Robinhood seizes meme-stock moment, readying IPO for liftoff
Robinhood Markets has plenty of reasons not to go public.
There’s the worry that the exuberant small-time investors who flocked to the online brokerage won’t stick around for the long haul. Or that trading in Dogecoin, which started as a joke, accounted for more than a third of its cryptocurrency revenue in the first quarter. Or that just this week, a Wall Street watchdog levied a record $70-million penalty against the firm.
Yet the company that introduced an army of young traders to the ins and outs of investing is still seizing its moment, filing for an initial public offering of stock Thursday to become one of the year’s most high-profile listings. Leaning into its cult status among novice investors, Robinhood is reserving 20% to 35% of the IPO for its own retail customers — even as it acknowledges the risk that doing so could make its shares trade like the meme stocks that helped fuel its ascent.
Robinhood revealed just how much it gained from a freshly galvanized movement of retail traders who rushed headlong into markets starting last year. The Menlo Park, Calif., firm has about 18 million active users, and its revenue more than tripled to $959 million in 2020 from a year earlier.
Still, the filing also showed how the brokerage is straining under the weight of that rapid growth, with its technology faltering at key moments and its customer support team scrambling to bulk up. The breakneck expansion may not be sustainable, Robinhood said. What’s more, the unusually high percentage of shares it will set aside for retail investors could cause its stock to rise to unsustainable levels — a scenario akin to the rally in shares of GameStop Corp. and other meme stocks in late January.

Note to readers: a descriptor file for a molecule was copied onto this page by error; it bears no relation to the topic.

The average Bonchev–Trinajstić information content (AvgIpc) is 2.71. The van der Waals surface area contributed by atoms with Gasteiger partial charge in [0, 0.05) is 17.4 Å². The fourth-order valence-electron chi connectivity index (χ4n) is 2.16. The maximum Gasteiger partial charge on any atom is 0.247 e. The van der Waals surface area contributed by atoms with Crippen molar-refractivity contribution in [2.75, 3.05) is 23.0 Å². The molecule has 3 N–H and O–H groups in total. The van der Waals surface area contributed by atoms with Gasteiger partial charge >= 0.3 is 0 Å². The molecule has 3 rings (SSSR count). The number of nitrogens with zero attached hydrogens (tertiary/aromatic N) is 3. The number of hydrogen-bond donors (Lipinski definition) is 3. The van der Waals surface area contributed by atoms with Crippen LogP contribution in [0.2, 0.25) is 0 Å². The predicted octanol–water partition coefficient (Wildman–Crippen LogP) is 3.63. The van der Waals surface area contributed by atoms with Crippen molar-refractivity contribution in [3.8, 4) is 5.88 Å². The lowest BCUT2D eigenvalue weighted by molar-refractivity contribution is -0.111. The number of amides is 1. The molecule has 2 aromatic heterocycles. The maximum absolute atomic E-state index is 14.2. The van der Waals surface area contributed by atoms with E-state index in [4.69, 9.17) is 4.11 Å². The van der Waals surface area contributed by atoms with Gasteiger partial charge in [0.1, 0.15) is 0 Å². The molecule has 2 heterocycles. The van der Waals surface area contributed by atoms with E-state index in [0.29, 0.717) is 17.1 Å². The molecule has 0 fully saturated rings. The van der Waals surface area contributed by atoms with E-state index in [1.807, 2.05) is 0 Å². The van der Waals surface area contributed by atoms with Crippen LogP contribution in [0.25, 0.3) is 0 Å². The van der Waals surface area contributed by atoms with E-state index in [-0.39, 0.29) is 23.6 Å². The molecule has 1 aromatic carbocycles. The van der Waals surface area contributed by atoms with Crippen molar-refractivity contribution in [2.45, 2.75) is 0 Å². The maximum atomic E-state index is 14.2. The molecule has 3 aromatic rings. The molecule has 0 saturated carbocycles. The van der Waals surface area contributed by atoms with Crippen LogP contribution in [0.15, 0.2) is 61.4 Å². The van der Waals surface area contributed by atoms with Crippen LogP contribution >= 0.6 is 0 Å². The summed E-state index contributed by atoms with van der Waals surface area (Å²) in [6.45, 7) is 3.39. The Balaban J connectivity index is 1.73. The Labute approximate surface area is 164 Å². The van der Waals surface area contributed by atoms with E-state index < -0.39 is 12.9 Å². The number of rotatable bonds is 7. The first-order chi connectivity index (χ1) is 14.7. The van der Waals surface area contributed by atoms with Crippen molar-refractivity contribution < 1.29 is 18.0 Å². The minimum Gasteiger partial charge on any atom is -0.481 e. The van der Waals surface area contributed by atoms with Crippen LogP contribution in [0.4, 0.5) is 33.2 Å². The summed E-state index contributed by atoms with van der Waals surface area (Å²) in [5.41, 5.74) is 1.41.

Some were just in it for the money. Others saw a chance to stick it to Wall Street. Between them, they made GameStop the latest symbol of chaotic internet-fueled change.
The brokerage has a thicket of legal challenges to navigate, even after resolving two of them recently, including this week’s settlement with the Financial Industry Regulatory Authority and an earlier agreement with the family of a young trader who killed himself after misunderstanding his account balance.
Other legal threats loom. Robinhood disclosed it will need to pay a fine over allegedly violating New York state anti-money laundering and banking requirements and appoint a monitor. The U.S. attorney’s office for the Northern District of California also demanded access to Chief Executive Vlad Tenev’s cellphone this year.
Lawmakers and regulators are also examining certain parts of Robinhood’s business. The increased attention on game-like features in trading apps could expose the company to risk, according to the filing, and new Securities and Exchange Commission Chair Gary Gensler has expressed concerns about them. Robinhood’s main revenue stream may be vulnerable as well. The brokerage receives payments from trading firms such as Citadel Securities in return for sending them customer orders for execution, a controversial but common practice that Gensler has said raises conflict-of-interest questions.
Last year, Robinhood brought in former SEC Commissioner Dan Gallagher as chief legal officer. He earned about $30 million in 2020, mostly in stock that he’ll collect in coming years, according to the filing.
Since its founding in 2013 by Stanford University alumni Tenev, 34, and Baiju Bhatt, 36, Robinhood has zeroed in on the small-dollar investors whom other brokerages ignored, with its commitment to commission-free trades, no account minimums and user-friendly design.
Cultivating those kinds of customers, some of whom document their gains and losses on social media platforms including Reddit and TikTok, proved to be a winning strategy, particularly in the last year.
The filing captured how the newer wave of customers has bolstered revenue. Those who signed up in 2020 generated $326 million that year. The class of users who joined in 2019 contributed just $175 million last year.